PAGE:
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Oct 192012
 
Reflections of Calgary

Reflections of Calgary; Calgary, Alberta, Canada (Click on image to see larger; prints available!)

During my 10-day visit to Alberta, Canada last July to support the Through Each Others Eyes cultural photography exchange, my right pointer finger enthusiastically clicked the shutter over 4400 times.  While it was thrilling at the time to blast away at seemingly anything and everything that caught my eye, it created a gi-normous pile o’pixels I must now wade through to select a mere 20 photographs to display for the upcoming exhibition.  For the non-math majors in the crowd, that means picking out the top 0.5%!  YIKES!

Out of the thousands of images we might capture during a photographic outing, how do we decide which ones to keep and which ones to throw out?   No doubt, editing and critiquing our own photos can seem like an arduous quest – one that has no right or wrong answers – but here are some tips to help you identify your “keepers” in your collection:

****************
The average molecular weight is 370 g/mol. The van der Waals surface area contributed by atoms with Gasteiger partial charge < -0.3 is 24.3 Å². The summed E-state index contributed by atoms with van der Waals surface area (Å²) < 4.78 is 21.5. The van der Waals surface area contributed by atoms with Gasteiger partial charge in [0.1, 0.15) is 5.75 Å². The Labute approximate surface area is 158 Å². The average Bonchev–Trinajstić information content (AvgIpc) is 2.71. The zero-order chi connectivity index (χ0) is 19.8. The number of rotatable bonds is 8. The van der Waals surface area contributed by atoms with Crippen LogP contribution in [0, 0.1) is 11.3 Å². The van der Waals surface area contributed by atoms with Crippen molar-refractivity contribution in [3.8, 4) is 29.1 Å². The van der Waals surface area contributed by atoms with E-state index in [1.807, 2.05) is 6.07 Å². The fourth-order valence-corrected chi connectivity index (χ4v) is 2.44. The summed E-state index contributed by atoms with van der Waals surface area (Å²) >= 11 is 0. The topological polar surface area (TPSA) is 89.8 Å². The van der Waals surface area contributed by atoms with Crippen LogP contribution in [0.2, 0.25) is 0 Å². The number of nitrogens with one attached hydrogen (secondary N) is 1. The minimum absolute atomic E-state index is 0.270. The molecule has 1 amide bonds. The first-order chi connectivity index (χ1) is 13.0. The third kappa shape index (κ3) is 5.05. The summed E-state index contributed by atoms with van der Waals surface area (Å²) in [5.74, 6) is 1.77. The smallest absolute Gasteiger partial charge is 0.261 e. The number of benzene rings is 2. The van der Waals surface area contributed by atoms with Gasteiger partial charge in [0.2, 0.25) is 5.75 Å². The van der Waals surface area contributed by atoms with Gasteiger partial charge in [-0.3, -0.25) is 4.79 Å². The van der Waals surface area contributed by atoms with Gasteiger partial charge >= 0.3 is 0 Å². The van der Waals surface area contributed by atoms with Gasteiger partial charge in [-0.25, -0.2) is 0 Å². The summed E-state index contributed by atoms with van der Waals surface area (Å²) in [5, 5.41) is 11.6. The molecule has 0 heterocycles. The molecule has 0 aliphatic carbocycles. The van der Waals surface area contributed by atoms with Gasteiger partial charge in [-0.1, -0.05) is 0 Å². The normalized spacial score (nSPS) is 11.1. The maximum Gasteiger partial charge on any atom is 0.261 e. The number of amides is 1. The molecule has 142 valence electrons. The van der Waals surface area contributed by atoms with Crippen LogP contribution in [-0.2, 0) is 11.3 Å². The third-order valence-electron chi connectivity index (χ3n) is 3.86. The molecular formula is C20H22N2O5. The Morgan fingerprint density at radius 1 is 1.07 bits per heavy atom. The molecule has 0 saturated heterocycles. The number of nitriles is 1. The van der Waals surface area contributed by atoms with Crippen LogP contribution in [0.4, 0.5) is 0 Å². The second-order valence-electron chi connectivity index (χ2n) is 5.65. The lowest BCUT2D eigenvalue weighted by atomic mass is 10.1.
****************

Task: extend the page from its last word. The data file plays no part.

1.  Get organized.  Invest in an image management software like Adobe Bridge, Adobe  Lightroom, Apple Aperture, or the applications that arrived with your camera on a disc (e.g. Nikon Capture or Canon Digital Pro Photo) to help establish a centralized location to easily and consistently conduct your self-critique.
  2.  Bury your obvious screw-ups.  We all got ‘em, but the world doesn’t need to know about ‘em!  (Thank goodness we don’t track batting averages in photography!)  Once you’ve downloaded your images into your chosen software, liberally use the delete key to immediately eliminate frames that are out of focus, badly composed, poorly lit, unintentionally overexposed, and severely underexposed.
  3. Form a first impression.  Scan your images quickly for “keepers.” Simply make a snap decision as to whether your eyes enjoy the photograph or not.  Mark any frame you like (e.g. using the star rating in Adobe Bridge) to tag it for future in-depth analysis.
  4. Whichever Way the Wind Blows